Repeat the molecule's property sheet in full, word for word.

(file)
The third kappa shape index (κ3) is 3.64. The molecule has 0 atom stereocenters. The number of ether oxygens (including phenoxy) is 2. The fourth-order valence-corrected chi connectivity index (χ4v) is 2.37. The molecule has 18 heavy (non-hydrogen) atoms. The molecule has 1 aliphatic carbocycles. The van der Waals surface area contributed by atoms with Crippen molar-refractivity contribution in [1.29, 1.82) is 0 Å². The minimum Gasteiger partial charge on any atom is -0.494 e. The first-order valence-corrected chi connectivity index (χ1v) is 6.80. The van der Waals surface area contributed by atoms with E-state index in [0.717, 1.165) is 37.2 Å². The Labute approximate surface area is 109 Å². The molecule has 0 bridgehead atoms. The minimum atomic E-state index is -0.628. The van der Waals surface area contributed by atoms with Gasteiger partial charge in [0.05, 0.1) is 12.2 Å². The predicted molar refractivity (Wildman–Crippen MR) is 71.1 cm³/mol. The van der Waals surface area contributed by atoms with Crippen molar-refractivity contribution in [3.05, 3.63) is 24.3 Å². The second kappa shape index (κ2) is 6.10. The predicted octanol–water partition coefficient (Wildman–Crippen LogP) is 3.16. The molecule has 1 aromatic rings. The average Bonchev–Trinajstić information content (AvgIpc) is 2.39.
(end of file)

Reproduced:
The third kappa shape index (κ3) is 3.64. The molecule has 0 atom stereocenters. The number of ether oxygens (including phenoxy) is 2. The fourth-order valence-corrected chi connectivity index (χ4v) is 2.37. The molecule has 18 heavy (non-hydrogen) atoms. The molecule has 1 aliphatic carbocycles. The van der Waals surface area contributed by atoms with Crippen molar-refractivity contribution in [1.29, 1.82) is 0 Å². The minimum Gasteiger partial charge on any atom is -0.494 e. The first-order valence-corrected chi connectivity index (χ1v) is 6.80. The van der Waals surface area contributed by atoms with E-state index in [0.717, 1.165) is 37.2 Å². The Labute approximate surface area is 109 Å². The molecule has 0 bridgehead atoms. The minimum atomic E-state index is -0.628. The van der Waals surface area contributed by atoms with Gasteiger partial charge in [0.05, 0.1) is 12.2 Å². The predicted molar refractivity (Wildman–Crippen MR) is 71.1 cm³/mol. The van der Waals surface area contributed by atoms with Crippen molar-refractivity contribution in [3.05, 3.63) is 24.3 Å². The second kappa shape index (κ2) is 6.10. The predicted octanol–water partition coefficient (Wildman–Crippen LogP) is 3.16. The molecule has 1 aromatic rings. The average Bonchev–Trinajstić information content (AvgIpc) is 2.39.